Ellen DeGeneres stops with daytime talk show after 19 seasons

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Ellen DeGeneres’ long-running syndicated daytime talk show is coming to an end this year after 19 seasons.

The talk show host told The Hollywood Reporter that she informed her employees of the decision on Tuesday and will sit down with Oprah Winfrey on Thursday to discuss the news.

“If you’re a creative person, you have to be constantly challenged — and as great as this show is, and as much fun as it is, it’s just not a challenge anymore,” DeGeneres told the trade publication.

The announcement also comes after reports of a toxic work culture, discrimination and sexual harassment on the show over the past year. At that point, she acknowledged that the atmosphere had evolved into something that didn’t match the values ​​she started the show with, and vowed to do better.

“It almost had an impact on the show,” Ellen told THR. “It was very painful for me. I mean, very bad. But if that’s why I stopped the show, I wouldn’t have come back this season.”

The backlash took its toll on the show’s ratings. however. While the season opener had the highest rating of an “Ellen” premiere in four years, the show has lost more than a million viewers since September. According to Nielsen data, the program averaged about 1.5 million viewers between September and March, up from 2.6 million in the same period last year.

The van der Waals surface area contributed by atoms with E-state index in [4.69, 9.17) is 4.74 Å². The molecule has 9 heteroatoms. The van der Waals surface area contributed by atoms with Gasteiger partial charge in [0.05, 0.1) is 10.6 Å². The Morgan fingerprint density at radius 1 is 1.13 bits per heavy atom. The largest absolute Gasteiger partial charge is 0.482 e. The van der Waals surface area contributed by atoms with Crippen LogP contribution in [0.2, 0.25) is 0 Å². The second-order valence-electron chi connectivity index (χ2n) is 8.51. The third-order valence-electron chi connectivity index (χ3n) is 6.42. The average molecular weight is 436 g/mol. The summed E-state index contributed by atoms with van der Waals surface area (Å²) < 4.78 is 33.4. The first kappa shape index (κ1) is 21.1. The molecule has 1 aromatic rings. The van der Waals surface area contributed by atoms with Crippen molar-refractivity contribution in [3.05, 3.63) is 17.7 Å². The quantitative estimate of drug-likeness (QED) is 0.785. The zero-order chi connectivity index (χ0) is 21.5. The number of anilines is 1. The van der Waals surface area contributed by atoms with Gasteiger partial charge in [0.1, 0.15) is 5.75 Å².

DeGeneres, 63, has been a pioneer for the LGBTQ community since her Time magazine cover story “Yep, I’m Gay” nearly torpedoed her career in 1997. Since she started “The Ellen DeGeneres Show,” the comedian has collected more than 64 Daytime Emmys and helped normalize the representation of gay people on television.

In the Hollywood Reporter interview, DeGeneres said she planned to end the show after season 16, but agreed to extend her contract for another three years.

“That’s always been the plan,” she said.

It appears that DeGeneres will continue to host “Ellen’s Game of Games,” a series based on the game segments from her daytime talk show, which airs on NBC.

Read the full report from The Hollywood Reporter.

Disclosure: NBCUniversal, CNBC’s parent company, publishes episodes of “The Ellen DeGeneres Show.”

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